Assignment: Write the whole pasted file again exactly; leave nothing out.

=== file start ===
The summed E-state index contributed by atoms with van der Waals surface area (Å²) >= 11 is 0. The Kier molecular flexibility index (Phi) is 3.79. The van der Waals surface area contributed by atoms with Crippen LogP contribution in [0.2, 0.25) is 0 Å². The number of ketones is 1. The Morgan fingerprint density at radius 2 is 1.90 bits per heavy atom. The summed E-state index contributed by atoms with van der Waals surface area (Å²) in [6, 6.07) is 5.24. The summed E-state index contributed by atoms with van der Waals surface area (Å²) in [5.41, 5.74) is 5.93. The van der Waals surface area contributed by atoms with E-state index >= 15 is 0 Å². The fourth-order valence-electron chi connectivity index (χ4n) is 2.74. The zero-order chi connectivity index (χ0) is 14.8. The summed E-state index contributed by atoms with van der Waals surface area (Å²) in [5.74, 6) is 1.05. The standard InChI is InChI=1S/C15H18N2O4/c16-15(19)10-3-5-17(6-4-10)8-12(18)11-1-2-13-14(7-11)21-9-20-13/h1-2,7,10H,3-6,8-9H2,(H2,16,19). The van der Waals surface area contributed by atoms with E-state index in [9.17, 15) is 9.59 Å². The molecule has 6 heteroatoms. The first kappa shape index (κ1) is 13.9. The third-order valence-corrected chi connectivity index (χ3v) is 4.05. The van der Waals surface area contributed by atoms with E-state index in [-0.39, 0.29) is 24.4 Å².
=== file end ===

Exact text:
The summed E-state index contributed by atoms with van der Waals surface area (Å²) >= 11 is 0. The Kier molecular flexibility index (Phi) is 3.79. The van der Waals surface area contributed by atoms with Crippen LogP contribution in [0.2, 0.25) is 0 Å². The number of ketones is 1. The Morgan fingerprint density at radius 2 is 1.90 bits per heavy atom. The summed E-state index contributed by atoms with van der Waals surface area (Å²) in [6, 6.07) is 5.24. The summed E-state index contributed by atoms with van der Waals surface area (Å²) in [5.41, 5.74) is 5.93. The van der Waals surface area contributed by atoms with E-state index >= 15 is 0 Å². The fourth-order valence-electron chi connectivity index (χ4n) is 2.74. The zero-order chi connectivity index (χ0) is 14.8. The summed E-state index contributed by atoms with van der Waals surface area (Å²) in [5.74, 6) is 1.05. The standard InChI is InChI=1S/C15H18N2O4/c16-15(19)10-3-5-17(6-4-10)8-12(18)11-1-2-13-14(7-11)21-9-20-13/h1-2,7,10H,3-6,8-9H2,(H2,16,19). The van der Waals surface area contributed by atoms with E-state index in [9.17, 15) is 9.59 Å². The molecule has 6 heteroatoms. The first kappa shape index (κ1) is 13.9. The third-order valence-corrected chi connectivity index (χ3v) is 4.05. The van der Waals surface area contributed by atoms with E-state index in [-0.39, 0.29) is 24.4 Å².